Manbar attempted to sell technology and equipment for production of chemical weapons to Iran but claimed that he did so in order to gain information about missing Israeli Ron Arad, who was presumed kidnapped by the Iranians.

(I covered the Manbar case at the time for British media.)



The number of Israeli Jews who have spied against Israel is relatively few.

The most damaging case to date is that of Professor Marcus Klingberg, who hailed from a famous Polish rabbinical Hassidic family.

Klingberg, who secretly became a communist, was deputy director of Israel’s highly secretive Institute for Biological Research, south of Tel Aviv, and a professor of epidemiology at Tel Aviv University.

Klingberg was arrested in 1983, and convicted of supplying information to the KGB about Israel’s chemical and biological activities over a period of three decades. He admitting spying saying he did so for ideological reasons. He spent 20 years in prison and died aged 97, in 2015.

Klingberg’s daughter, Sylvia, was a member of the left-wing anti-Zionist Matzpen movement, and married (in a ceremony held in the prison) Ehud Adiv, an Israeli political activist serving a prison sentence on charges of spying for Syria.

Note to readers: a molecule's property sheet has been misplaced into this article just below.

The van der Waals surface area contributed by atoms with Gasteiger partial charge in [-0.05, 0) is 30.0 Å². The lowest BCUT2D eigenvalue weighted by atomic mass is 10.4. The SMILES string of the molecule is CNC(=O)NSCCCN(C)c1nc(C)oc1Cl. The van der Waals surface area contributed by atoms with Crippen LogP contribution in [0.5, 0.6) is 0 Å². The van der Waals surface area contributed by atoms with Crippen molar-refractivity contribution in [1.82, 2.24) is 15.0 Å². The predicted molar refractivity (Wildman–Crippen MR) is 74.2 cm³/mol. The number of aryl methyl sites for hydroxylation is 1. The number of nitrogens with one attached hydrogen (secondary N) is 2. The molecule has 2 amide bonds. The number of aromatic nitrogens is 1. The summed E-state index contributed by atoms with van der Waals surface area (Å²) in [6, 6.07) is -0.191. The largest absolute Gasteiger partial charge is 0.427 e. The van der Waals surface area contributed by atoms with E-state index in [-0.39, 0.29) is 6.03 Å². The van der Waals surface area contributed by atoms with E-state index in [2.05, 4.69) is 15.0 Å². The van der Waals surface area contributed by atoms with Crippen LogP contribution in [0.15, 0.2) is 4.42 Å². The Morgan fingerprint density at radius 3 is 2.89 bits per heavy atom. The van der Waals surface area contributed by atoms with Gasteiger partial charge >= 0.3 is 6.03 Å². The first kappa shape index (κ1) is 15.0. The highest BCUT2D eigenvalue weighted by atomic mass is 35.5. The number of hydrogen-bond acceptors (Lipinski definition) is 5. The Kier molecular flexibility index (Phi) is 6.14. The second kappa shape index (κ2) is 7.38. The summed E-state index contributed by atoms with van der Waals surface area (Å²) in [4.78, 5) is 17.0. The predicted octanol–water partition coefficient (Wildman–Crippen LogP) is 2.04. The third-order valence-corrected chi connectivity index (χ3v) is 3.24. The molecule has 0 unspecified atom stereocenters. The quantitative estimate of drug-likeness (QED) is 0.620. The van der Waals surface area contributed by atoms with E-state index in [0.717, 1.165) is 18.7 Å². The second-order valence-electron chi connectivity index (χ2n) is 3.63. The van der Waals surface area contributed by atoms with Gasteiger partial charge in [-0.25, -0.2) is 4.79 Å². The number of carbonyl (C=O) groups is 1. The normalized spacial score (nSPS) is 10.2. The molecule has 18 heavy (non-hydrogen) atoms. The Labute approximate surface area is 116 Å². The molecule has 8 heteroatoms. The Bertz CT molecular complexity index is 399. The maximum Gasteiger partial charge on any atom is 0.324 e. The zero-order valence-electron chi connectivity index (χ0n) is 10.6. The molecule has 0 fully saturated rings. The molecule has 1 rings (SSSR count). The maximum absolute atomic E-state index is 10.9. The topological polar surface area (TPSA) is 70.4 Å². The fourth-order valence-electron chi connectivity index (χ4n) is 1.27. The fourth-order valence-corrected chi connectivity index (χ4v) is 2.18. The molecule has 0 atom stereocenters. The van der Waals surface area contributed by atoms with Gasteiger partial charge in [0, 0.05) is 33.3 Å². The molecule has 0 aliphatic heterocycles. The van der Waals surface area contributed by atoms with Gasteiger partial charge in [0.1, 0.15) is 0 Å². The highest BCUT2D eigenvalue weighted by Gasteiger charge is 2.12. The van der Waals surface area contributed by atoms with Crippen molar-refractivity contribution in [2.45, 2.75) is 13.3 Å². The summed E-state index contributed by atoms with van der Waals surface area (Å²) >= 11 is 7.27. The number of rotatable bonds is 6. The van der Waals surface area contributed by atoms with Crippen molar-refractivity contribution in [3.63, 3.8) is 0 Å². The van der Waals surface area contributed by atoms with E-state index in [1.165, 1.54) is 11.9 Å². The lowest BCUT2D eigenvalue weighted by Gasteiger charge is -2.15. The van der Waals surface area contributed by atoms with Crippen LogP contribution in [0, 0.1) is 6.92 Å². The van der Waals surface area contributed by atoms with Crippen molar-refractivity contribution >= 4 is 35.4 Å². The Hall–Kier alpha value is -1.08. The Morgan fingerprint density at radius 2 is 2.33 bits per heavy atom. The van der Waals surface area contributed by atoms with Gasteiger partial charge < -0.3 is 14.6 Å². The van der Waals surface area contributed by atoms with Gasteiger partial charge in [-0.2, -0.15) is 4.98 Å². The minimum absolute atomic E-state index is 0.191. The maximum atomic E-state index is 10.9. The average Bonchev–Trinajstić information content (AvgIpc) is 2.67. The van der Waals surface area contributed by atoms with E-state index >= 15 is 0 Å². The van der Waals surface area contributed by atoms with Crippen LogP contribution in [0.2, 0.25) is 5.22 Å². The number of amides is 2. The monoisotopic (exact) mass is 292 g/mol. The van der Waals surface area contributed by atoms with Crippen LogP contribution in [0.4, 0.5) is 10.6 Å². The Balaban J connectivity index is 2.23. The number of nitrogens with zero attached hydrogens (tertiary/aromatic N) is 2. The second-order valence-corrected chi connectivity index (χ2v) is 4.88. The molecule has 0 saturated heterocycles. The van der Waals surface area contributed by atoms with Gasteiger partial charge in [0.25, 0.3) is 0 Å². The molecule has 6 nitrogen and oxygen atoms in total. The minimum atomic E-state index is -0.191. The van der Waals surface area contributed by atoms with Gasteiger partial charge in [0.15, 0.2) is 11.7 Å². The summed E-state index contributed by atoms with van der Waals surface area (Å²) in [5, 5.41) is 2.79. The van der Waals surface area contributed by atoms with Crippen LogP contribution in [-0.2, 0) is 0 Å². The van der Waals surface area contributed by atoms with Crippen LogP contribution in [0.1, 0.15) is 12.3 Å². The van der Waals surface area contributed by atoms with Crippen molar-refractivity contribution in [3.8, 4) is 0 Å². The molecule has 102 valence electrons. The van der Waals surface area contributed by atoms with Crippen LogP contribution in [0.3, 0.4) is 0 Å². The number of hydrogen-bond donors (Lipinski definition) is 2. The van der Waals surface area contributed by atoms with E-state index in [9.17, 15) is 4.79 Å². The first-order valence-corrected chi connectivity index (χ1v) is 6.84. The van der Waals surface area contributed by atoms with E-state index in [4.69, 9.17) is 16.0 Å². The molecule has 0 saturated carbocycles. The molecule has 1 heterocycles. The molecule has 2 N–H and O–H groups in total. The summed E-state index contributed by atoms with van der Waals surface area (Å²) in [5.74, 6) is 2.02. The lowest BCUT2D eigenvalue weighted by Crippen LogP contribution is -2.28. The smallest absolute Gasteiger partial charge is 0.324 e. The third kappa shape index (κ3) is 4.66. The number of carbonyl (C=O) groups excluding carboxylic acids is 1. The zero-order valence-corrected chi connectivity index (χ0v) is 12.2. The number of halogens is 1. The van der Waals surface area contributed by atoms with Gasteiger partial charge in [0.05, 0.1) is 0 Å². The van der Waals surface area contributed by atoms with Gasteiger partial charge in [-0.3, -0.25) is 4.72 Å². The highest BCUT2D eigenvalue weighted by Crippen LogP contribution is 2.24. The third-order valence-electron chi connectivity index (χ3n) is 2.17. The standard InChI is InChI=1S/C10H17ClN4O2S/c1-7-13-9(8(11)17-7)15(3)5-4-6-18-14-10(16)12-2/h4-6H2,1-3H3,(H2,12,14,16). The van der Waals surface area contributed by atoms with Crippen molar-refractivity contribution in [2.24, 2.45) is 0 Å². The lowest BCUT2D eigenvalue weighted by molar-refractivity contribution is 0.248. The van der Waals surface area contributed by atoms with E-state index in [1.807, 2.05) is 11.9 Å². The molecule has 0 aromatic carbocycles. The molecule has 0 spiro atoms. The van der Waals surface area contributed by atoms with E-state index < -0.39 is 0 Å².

Sylvia’s son, Ian Brossat, is a prominent member of the French Communist Party and represents the party on the Paris City Council.




A prominent politician who allegedly spied for the KGB was Knesset member Elazar Granot, who in the 1980s served on the influential Foreign Affairs and Defense Committee, and had been recruited by the KGB in the 1960s.


A senior employee in the Israeli Defense Ministry and a former lieutenant colonel in the IDF, Yisrael Bar, also spied for the Soviet Union in the early 1960s. He was sentenced to 15 years in prison, and died in prison.